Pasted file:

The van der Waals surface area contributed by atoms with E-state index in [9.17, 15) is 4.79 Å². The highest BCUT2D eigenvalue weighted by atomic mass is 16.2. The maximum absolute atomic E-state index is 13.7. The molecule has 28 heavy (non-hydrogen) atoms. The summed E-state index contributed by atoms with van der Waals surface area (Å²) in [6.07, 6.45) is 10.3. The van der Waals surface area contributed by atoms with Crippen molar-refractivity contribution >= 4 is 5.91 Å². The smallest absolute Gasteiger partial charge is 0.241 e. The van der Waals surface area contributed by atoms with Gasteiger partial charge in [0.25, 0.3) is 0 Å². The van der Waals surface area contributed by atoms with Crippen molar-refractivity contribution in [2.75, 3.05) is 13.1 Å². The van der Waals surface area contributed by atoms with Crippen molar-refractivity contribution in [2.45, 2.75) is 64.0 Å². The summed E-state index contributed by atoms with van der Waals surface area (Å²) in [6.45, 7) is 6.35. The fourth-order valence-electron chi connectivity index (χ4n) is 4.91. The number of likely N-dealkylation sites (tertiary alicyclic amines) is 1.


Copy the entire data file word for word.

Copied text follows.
The van der Waals surface area contributed by atoms with E-state index in [9.17, 15) is 4.79 Å². The highest BCUT2D eigenvalue weighted by atomic mass is 16.2. The maximum absolute atomic E-state index is 13.7. The molecule has 28 heavy (non-hydrogen) atoms. The summed E-state index contributed by atoms with van der Waals surface area (Å²) in [6.07, 6.45) is 10.3. The van der Waals surface area contributed by atoms with Crippen molar-refractivity contribution >= 4 is 5.91 Å². The smallest absolute Gasteiger partial charge is 0.241 e. The van der Waals surface area contributed by atoms with Gasteiger partial charge in [0.25, 0.3) is 0 Å². The van der Waals surface area contributed by atoms with Crippen molar-refractivity contribution in [2.75, 3.05) is 13.1 Å². The van der Waals surface area contributed by atoms with Crippen molar-refractivity contribution in [2.45, 2.75) is 64.0 Å². The summed E-state index contributed by atoms with van der Waals surface area (Å²) in [6.45, 7) is 6.35. The fourth-order valence-electron chi connectivity index (χ4n) is 4.91. The number of likely N-dealkylation sites (tertiary alicyclic amines) is 1.